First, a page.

Starbucks’ cups start controversy

Starbucks%27+cups+start+controversy

Julia Labban

This year’s Starbucks cups have been the focus of much scrutiny from consumers. Their new design is a simple ombré red, and some are seeing the change as an attack on Christianity. They claim that since Starbucks has ditched snowflakes and other designs affiliated with winter, that Starbucks is discriminating against Christians.

Even Republican presidential candidate Donald Trump has weighed in on the controversy, suggesting that Americans boycott Starbucks.

“Starbucks is taking Merry Christmas. No more Merry Christmas,” Trump said at a campaign rally in Illinois. “Maybe we should boycott Starbucks. I don’t know.”

He also kept consistent by adding in a campaign promise to appeal to the religious population in the country.

“If I become president, we’re all going to be saying Merry Christmas again, that I can tell you,” Trump said.

Junior Claire McPherson thinks that the people upset over the cups are overreacting.

“It is totally [Starbucks’] choice,” McPherson said. “The fact that people are upset about it is stupid. It’s a cup! People need to grow up.”

Junior Sarah Orow disagrees and thinks that Starbucks should have kept their old design.

“I don’t think Starbucks should remove Christmas from their merchandise,” Orow said.

McPherson thinks that the old design didn’t even have an affiliation with Christmas in the first place.

“Snowflakes represent winter, not just Christmas,” McPherson said. “I think people just assumed it was about Christmas.”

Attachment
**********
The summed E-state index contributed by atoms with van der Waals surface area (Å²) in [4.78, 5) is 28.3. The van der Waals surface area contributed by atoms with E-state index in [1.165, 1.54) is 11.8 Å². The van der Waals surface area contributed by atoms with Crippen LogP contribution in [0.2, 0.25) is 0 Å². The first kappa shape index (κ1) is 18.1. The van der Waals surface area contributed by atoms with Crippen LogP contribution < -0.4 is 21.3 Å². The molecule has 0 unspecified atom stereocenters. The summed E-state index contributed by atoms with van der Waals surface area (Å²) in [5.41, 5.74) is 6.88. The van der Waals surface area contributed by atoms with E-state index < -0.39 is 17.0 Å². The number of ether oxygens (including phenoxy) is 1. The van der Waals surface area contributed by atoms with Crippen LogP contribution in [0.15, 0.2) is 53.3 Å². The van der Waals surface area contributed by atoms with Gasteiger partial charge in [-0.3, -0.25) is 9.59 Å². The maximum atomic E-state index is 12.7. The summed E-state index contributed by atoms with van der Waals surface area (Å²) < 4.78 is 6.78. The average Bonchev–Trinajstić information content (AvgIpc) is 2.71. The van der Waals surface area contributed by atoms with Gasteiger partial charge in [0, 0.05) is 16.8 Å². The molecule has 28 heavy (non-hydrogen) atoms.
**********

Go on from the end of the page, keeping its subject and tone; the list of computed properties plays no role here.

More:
English teacher Mrs. Stephanie Miller is a self-proclaimed Starbucks lover and says that the new design won’t change her opinion of the establishment.

“I, myself, am an avid Starbucks consumer. I frequent the place on a weekly or daily basis.  I do not feel anything will change,” Mrs. Miller said. “Thank goodness!”

McPherson agrees that her opinion of Starbucks is unwavering.

“I’m in love with Starbucks no matter what,” McPherson said.

Mrs. Miller thinks that the cups shouldn’t be causing as much of a stir as they are.

“I do not feel it’s offensive to Christians,” Mrs. Miller said. “I do not think this is upsetting to Starbucks consumers either.  I feel if they get their Starbucks that’s good enough for them!”

McPherson is Christian herself and doesn’t feel that the cups should be offending anyone.

“As a Christian, I feel that this is not offensive at all,” McPherson said. “There’s no reason for it to bother me. If you want a festive cup based on what you believe, go to a store and buy one yourself. This really shouldn’t affect anyone this badly.”

Orow thinks that as long as Starbucks doesn’t drastically alter their actual product, people shouldn’t be reacting harshly.

“I think consumers don’t really care about the change,” Orow said. “You go to Starbucks for the food and drinks, not the decorations or designs on merchandise.”

McPherson sees the public’s reaction as silly and unnecessary.

“They’re being so immature! It’s ridiculous,” McPherson said. “It’s not a problem, so I don’t know why they had to overreact about it.”

Ms. Miller believes that Starbucks made the change to respect all of it’s customers during the holidays.

“Many Americans do not practice Christianity and Starbucks serves a number of people with different religions,” Mrs. Miller said.

Orow thinks that the change has something to do with the owner’s religious affiliation.

“I think they made the decision for the removal because the owner isn’t conservative or Christian,” Orow said.

She also thinks that religious freedom should be a highly held ideal in America.

“Everyone is entitled to their own opinion and religion,” Orow said. “This isn’t discriminating against Christians.”

Ms. Miller thinks that situations like this show that some Christians believe they are superior to other religious groups.

“I think it’s so judgmental,” Mrs. Miller said. “It’s possible that certain groups believe that they’re superior. I think that’s ignorant. Like that’s silly, get a life.”

In the end, Starbucks released this statement in CBS News regarding their cups:

“Our core values as a company is to create a culture of belonging, inclusion and diversity…we will continue to embrace and welcome customers from all backgrounds and religions in our stores around the world.”